News tagged with catheters

Lifestyle the key to gap in cardiac patient outcomes

Patients suffering from the world's most common heart rhythm disorder can have their long-term outcomes significantly improved with an aggressive management of their underlying cardiac risk factors, according to University ...

Dec 10, 2014
popularity not rated yet | comments 0

Drug-coated balloon catheter approved

(HealthDay)—The first drug-coated balloon catheter designed to clear narrowed or blocked arteries in the thigh and knee has been approved by the U.S. Food and Drug Administration.

Oct 13, 2014
popularity not rated yet | comments 0

Catheter

In medicine, a catheter (pronounced /ˈkæθɪtər/) is a tube that can be inserted into a body cavity, duct, or vessel. Catheters thereby allow drainage, administration of fluids or gases, or access by surgical instruments. The process of inserting a catheter is catheterization. In most uses, a catheter is a thin, flexible tube ("soft" catheter), though in some uses, it is a larger, solid ("hard") catheter. A catheter left inside the body, either temporarily or permanently, may be referred to as an indwelling catheter. A permanently inserted catheter may be referred to as a permcath (originally a trademark).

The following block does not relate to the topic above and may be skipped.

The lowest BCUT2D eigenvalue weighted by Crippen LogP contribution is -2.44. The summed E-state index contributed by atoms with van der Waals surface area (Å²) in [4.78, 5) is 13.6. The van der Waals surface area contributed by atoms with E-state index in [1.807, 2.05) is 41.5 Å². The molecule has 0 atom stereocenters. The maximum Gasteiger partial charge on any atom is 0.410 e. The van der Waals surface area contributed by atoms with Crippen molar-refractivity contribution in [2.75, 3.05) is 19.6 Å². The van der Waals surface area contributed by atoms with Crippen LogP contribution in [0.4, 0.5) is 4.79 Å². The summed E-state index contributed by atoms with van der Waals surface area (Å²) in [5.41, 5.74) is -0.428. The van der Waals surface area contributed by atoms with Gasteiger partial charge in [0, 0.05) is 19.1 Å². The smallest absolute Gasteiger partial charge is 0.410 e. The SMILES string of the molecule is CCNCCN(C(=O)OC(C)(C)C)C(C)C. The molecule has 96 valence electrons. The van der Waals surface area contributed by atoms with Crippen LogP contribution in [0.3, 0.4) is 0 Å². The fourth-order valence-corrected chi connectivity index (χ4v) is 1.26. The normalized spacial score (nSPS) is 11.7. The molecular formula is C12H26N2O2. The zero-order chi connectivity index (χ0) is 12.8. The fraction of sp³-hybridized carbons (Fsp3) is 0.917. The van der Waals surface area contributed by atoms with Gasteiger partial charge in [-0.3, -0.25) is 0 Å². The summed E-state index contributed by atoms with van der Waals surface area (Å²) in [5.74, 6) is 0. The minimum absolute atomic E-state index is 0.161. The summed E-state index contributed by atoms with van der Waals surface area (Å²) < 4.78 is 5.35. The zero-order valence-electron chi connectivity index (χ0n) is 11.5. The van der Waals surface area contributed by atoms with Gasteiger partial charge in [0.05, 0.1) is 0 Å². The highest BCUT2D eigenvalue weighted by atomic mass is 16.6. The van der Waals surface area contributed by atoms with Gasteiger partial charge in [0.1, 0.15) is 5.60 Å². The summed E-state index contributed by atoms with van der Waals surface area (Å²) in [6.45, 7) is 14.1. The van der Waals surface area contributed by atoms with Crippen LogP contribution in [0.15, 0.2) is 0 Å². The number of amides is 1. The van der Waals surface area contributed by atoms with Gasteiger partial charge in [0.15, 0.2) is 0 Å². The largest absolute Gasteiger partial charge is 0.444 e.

The ancient Syrians created catheters from reeds. "Katheter - καθετήρ" originally referred to an instrument that was inserted such as a plug. The word "katheter" in turn came from "kathiemai - καθίεμαι" meaning "to sit". The ancient Greeks inserted a hollow metal tube through the urethra into the bladder to empty it and the tube came to be known as a "katheter".

This text uses material from Wikipedia licensed under CC BY-SA